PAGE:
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Dearest Novel

March 24, 2015

Image courtesy of Michal Zacharzewski, SXCHopping on board the blog again, and look! It’s like riding a bicycle … just gotta get the rust out of my fingers.

Not that I’ve been neglecting my writing, but last month, thanks to a timely Holly Lisle tip in my email, I experienced a bit of a revelation about my habit of juggling multiple projects at once. It seems I am hurting my novel by carousing with every other project that catches my eye, while my revision sulks at home watching reruns. It got me thinking: Are my profligate ways turning my story bitter and resentful, and unwilling to reveal its heart to me?

What’s an author to do when she wants to make amends with her story? How about writing it a letter? Here’s a bit of what I wrote …


Image courtesy of Mateusz Stachowski @ Stock.xchng

Dear Tempest’s Serenade,
It is with trepidation that I begin this letter, but it is only by admitting my transgressions that I can hope to move beyond them. Because, after you’d given me characters as real as the people in my life and an ending worthy of a much better writer than I’ll ever be, I find myself guilty of being a flagrant abuser of your faith in me.

I could defend myself by saying that I don’t deserve you, but that is the defense of the weak and small-minded. You came to me and trusted me to write you down. You gave more than you got, you flowed onto the page when I didn’t believe in myself, you trespassed my dreams, showing me the fears I must face and transcribe to give you the depth you needed to transport my eventual readers.

I remember when I thought you’d be the only one I’d ever love. I devoted myself to you in every free moment, carrying snippets of you in my pockets, leaving a trail of Post it notes in coffee shops and airplane seats. I remember our evening trysts, when I sat in the dark with you, my hands deep in story, my eyes gazing beyond my ordinary suburban life and into yours, fraught with passion and danger and higher purpose. I remember the glorious passage into completion of your first draft, the blizzard of virtual confetti bestowed upon my announcement of your birth, as you arrived kicking and screaming at the brightness of this world upon your awkward shapelessness.

Original MSIn revision you grew sweeter, and I began to see your beauty in unexpected places. I discovered where you were strong and where you needed guidance, and bid farewell to explorations into forlorn cul-de-sacs. I kissed you there, but we did not linger, as I coaxed you back into the main thoroughfare of traditional novel structure.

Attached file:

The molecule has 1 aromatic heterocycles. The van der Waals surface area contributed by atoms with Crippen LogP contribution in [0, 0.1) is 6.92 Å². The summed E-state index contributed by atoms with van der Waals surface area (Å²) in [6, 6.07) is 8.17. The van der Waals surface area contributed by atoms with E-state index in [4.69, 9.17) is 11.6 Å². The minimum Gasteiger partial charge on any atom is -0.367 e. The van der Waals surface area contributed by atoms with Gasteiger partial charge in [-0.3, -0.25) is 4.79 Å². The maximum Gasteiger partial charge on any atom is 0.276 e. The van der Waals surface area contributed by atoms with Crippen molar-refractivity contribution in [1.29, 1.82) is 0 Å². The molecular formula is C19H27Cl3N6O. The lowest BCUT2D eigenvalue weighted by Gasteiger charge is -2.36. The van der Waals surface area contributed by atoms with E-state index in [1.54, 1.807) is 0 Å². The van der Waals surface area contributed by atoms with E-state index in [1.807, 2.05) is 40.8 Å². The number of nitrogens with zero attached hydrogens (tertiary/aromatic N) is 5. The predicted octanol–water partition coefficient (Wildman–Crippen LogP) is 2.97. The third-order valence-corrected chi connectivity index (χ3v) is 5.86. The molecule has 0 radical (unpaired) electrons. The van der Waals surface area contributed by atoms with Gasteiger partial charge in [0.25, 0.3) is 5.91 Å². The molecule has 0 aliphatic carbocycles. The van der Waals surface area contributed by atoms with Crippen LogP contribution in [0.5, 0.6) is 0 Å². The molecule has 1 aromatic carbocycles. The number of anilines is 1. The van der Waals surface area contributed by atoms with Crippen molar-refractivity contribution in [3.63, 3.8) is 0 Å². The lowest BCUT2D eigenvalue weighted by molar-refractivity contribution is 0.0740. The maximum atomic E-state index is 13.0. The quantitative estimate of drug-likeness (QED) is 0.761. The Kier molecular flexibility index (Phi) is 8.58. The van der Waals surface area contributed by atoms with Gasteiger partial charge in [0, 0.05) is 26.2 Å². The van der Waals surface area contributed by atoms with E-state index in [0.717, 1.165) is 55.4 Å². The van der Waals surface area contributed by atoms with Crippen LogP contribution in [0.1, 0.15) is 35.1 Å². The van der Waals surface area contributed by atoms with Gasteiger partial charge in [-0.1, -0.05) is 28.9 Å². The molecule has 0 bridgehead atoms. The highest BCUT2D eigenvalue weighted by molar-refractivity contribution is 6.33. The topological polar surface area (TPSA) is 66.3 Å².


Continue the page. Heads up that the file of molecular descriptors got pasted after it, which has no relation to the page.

But I confess that my first dalliance from you came during this stressful time of revision. I had no idea I even had another story in me, and so I welcomed it with open arms and flying fingers. This story was so different from you; I could not help but be seduced by it. My courtship was hesitant at first, only a few hundred words a day here and there, but soon the story had its way with me, until I was writing thousands of words a day to know the ending. I pretended to be with you, but I know you saw those rings of sleeplessness around my eyes; I know you saw the tremble in my over-caffeinated fingers. Patiently you waited for me to return, only to lose me once more to the rabid beast called NaNoWriMo.

I don’t know what possessed me, my dearest, except a frantic desire to fill that precipitous word count graph. It was only a month’s affair, turbulent and feverish, but it consumed me utterly. That I forsook you, my first and most important project, only to stomp my excessive word count into the annals of plotlessness haunts me still.

There were others after that, many others. Should I recount them? Would it hurt you more if you knew them? Would it help to know that some of them were worthy? There have been other transgressions too– blogging, critiquing of writers in need, explorations of image manipulation. Have you watched in horror while I walk away to pursue activities that take me further and further away from you?

What must I do to regain your favor? Is there any way you can forgive me and welcome me into your pages once more? Can we negotiate some kind of mediation, where I would demonstrate my good intentions? Or is what we had gone forever?

I submit this missive to you, and await your response with a troubled mind. Please do not keep your distraught writer waiting.

With my most humble apologies,
Your Writer



So that is what I wrote …

How about you? Have you ever written down your feelings about a project?

And, would it surprise you to know that my book actually responded? Want to know what it said? Stay tuned!Image courtesy of Clara Lam @ stock.xchng

Bicycle sign image courtesy of Michal Zacharzewski, SXC, Pen image courtesy of Mateusz Stachowski, notebook image courtesy of Clara Lam all @ Stock.xchng



  1. March 24, 2015 10:40 pm

    I’ve never written down my feelings for a project, but it seems like it could be a useful thought exercise–especially if one has a project that’s been on the backburner for a while and is looking for a fun way to become reacquainted with it.